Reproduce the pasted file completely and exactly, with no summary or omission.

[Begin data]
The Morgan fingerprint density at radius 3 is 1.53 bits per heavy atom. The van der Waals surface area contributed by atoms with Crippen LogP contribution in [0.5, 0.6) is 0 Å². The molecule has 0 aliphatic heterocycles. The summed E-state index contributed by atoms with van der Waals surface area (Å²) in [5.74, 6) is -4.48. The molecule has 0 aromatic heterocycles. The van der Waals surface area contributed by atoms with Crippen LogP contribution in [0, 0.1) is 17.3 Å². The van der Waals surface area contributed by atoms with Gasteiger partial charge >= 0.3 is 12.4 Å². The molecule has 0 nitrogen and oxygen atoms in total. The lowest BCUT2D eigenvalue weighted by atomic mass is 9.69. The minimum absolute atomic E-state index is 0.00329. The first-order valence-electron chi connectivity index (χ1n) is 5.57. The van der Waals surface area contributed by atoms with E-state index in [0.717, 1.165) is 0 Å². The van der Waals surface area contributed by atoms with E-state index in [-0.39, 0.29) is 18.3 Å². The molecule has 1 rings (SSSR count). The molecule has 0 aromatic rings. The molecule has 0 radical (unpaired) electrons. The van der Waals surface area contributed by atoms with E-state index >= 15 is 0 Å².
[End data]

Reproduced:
The Morgan fingerprint density at radius 3 is 1.53 bits per heavy atom. The van der Waals surface area contributed by atoms with Crippen LogP contribution in [0.5, 0.6) is 0 Å². The molecule has 0 aliphatic heterocycles. The summed E-state index contributed by atoms with van der Waals surface area (Å²) in [5.74, 6) is -4.48. The molecule has 0 aromatic heterocycles. The van der Waals surface area contributed by atoms with Crippen LogP contribution in [0, 0.1) is 17.3 Å². The van der Waals surface area contributed by atoms with Gasteiger partial charge >= 0.3 is 12.4 Å². The molecule has 0 nitrogen and oxygen atoms in total. The lowest BCUT2D eigenvalue weighted by atomic mass is 9.69. The minimum absolute atomic E-state index is 0.00329. The first-order valence-electron chi connectivity index (χ1n) is 5.57. The van der Waals surface area contributed by atoms with E-state index in [0.717, 1.165) is 0 Å². The van der Waals surface area contributed by atoms with E-state index in [-0.39, 0.29) is 18.3 Å². The molecule has 1 rings (SSSR count). The molecule has 0 aromatic rings. The molecule has 0 radical (unpaired) electrons. The van der Waals surface area contributed by atoms with E-state index >= 15 is 0 Å².